MDTmag.com 22 / September/October 2017
time, the brake tang engages with the braking stop, causing the
brake spring to wrap down and stop the output hub.
Medical Apps Benefit
Wrap-spring clutches and brakes offer
a number of advantages for medical
applications compared to friction-based
designs, starting with performance.
Wrap-spring designs provide high-torque
capacity in a compact package. This
is particularly important in space-con-strained applications like surgical
robotics and medical pumps. A size six
wrap-spring clutch is about 2 inches in
diameter and can deliver 500 lb-in of
torque. A friction-based version would have to be 5 inches in
diameter in order to achieve the same torque rating.
Wrap-spring devices operate with a positioning accuracy of
±5º. They offer response times of roughly 3 to 5 ms, compared
to 40 to 120 ms for friction-based designs. As a result, they
are good fits for applications with precise timing and positioning requirements. Fast response times can be a significant benefit, but also require informed design. In the case
of a safety brake on a wheelchair lift or a surgical robot, for
example, fast response may be highly beneficial. It is probably
less appropriate for a patient-positioning application like an
Medical equipment like automated pharmaceutical dis-
pensing systems are designed for high use and long lifetimes.
Wrap-spring devices are made of oil-impregnated, sintered
steel. As such, they are considered lubricated for life. With
the exception of applications with very light loads, wrap-spring clutches and brakes do not need internal bearings. This
eliminates both maintenance and points of failure.
Heat management is an important attribute in patient-facing equipment. Specifications often put temperature limitations on support equipment, for the protection of both
maintenance technicians and enterprising medical staff alike.
Wrap-spring devices generate minimal heat. The only source
of electrical heat is the solenoid used to activate the control
tang, but that is a small, infrequent movement that generates
The points above bring up another notable benefit of
wrap-spring clutches and brakes they consume minimal power, which can be important for portable applications.
The devices also speed manufacturing. Wrap-spring clutches and brakes arrive as self-contained units. For simple designs,
the units just slip onto a shaft. When they need to be coupled
to a pulley or a second shaft, they can be connected using
flexible or loose couplings.
When it comes to custom devices, wrap-spring clutches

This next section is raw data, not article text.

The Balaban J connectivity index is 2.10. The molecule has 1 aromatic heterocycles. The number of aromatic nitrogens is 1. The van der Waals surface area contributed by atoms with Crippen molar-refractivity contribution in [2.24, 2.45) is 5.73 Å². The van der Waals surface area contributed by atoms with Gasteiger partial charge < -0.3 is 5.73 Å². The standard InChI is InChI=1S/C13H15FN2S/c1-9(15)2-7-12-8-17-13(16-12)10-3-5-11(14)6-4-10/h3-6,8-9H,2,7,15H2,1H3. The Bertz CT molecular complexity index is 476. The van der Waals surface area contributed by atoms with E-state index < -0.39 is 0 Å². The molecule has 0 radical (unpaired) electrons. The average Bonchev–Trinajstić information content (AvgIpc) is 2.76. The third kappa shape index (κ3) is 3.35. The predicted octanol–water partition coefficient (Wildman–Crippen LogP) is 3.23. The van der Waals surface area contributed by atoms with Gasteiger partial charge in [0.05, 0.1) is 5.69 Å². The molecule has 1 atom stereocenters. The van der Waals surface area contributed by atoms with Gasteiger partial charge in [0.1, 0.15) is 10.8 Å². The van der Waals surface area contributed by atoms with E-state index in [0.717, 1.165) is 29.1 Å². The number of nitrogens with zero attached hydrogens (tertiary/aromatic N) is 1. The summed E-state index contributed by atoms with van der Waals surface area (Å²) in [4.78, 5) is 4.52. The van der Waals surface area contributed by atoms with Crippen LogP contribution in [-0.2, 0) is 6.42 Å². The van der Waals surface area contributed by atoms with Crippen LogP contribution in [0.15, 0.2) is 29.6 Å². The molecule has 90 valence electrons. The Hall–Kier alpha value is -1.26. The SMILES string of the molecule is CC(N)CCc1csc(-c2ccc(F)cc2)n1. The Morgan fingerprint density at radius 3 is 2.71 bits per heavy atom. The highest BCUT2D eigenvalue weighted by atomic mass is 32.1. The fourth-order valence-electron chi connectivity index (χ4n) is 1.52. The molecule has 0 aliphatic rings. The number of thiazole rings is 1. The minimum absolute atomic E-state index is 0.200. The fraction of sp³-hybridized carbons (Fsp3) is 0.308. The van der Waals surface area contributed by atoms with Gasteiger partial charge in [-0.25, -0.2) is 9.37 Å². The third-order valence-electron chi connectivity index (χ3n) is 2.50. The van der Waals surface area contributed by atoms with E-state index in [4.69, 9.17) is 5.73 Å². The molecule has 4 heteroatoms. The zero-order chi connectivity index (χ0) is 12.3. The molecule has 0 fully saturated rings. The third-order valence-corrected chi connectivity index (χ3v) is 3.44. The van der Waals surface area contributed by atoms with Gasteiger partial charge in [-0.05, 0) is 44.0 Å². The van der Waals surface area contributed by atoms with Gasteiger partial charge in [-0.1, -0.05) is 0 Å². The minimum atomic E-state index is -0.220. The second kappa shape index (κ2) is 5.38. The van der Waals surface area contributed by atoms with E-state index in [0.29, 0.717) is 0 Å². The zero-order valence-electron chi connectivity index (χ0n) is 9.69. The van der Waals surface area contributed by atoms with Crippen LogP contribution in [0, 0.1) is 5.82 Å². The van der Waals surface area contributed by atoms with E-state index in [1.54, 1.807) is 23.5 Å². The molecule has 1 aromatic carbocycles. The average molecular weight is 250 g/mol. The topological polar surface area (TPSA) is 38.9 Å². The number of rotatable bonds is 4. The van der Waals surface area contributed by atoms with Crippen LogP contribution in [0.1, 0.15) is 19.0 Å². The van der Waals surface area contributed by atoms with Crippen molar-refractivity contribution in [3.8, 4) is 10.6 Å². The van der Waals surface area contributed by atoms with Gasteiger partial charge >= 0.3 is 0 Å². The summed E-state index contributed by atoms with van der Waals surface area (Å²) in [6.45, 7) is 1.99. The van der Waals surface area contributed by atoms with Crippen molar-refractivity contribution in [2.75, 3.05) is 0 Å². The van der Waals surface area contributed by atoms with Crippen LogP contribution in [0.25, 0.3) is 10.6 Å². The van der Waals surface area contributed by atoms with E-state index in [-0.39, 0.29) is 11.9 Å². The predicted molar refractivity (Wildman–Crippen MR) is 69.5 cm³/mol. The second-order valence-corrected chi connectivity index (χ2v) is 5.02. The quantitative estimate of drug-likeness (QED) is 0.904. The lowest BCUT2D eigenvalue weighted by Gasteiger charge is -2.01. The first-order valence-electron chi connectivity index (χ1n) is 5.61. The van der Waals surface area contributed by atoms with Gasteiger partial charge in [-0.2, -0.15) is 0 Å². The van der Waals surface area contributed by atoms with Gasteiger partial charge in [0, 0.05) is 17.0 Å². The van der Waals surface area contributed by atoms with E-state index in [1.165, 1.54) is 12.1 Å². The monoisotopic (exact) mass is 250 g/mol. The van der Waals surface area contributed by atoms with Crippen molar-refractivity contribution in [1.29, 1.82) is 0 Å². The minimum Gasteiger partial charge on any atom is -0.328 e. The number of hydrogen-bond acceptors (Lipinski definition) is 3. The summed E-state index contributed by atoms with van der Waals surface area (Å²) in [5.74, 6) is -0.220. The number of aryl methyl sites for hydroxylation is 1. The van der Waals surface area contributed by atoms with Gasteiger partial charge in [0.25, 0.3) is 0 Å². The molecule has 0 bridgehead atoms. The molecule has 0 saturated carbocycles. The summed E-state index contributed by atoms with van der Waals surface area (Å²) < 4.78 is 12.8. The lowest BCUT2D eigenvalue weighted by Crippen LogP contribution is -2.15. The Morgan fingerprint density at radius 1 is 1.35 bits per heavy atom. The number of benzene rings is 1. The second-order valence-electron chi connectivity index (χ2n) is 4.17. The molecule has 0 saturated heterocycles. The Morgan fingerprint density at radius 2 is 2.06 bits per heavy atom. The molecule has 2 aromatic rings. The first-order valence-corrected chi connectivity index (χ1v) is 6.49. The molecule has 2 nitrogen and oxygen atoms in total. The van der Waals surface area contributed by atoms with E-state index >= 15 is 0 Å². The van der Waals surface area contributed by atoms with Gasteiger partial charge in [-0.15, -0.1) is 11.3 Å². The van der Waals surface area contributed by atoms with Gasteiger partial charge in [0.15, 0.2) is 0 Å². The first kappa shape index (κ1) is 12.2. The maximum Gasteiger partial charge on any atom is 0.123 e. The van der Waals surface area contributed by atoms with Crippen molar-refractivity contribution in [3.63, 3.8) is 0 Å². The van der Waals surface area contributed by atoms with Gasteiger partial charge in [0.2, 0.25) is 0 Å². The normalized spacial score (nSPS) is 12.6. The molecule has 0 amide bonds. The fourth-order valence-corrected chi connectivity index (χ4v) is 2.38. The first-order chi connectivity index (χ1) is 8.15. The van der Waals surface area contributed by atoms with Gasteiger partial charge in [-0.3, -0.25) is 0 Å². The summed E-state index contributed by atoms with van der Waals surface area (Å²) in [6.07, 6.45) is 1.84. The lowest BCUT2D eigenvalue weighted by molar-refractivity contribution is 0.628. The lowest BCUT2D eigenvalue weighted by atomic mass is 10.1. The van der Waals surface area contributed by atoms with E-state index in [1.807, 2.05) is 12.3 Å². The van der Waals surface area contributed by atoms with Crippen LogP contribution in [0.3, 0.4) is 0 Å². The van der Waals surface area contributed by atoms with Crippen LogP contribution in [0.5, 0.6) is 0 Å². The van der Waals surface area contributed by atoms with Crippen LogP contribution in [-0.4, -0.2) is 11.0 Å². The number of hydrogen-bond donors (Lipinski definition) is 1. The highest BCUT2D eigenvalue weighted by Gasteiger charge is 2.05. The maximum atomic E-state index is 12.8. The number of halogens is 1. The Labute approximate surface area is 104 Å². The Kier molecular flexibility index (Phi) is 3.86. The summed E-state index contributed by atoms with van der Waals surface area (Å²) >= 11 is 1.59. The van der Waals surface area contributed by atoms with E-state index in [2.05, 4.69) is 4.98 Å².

and brakes truly shine. Many engineers with designs requiring
large amounts of torque in a small diameter choose toothed
clutches and brakes. The problem is that these devices are
either machined or made out of molded, patterned medical
metal. Depending on performance levels, cost of tooling can
run quite high. In contrast, wrap-spring clutches and brakes
require minimal tooling. As a result,
they lend themselves to customiza-
tion and can be as much as five times
less expensive than a comparable
As with all things in engineering,
wrap-spring brakes and clutches
involve trade-offs. The basic sin-
gle-spring wrap design is unidirec-
tional. Bidirectional operation requires two separate devices.
Alternatively, bidirectional devices with multiple springs have
been developed (see sidebar).
The actual operating speed range for wrap-spring clutches
is lower than for friction designs. Inherent drag between the
spring and the hubs limits speeds. Wrap-spring devices should
not be used above 1750 RPM. This generally does not present a
problem for medical applications since patient-facing equipment
tends to operate more slowly.
Medical device OEMs might face conflicting demands, but
wrap-spring technology provides a solution. Wrap-spring devices
deliver high torque in small packages, high performance from
simple devices. They are easy to install and cost effective. Most
of all, they are robust and reliable, delivering failsafe performance
for even the most demanding patient-facing application. For engineering teams looking to deliver better products to market faster,
a wrap-spring clutch or brake might just be the secret weapon
that gives them an advantage over the competition. MDT
Figure 4: Adding a control tang and a stationary braking hub to
the output side converts the basic design brake. (Image Credit:
With the exception of
applications with very
light loads, wrap-spring
clutches and brakes do not
need internal bearings.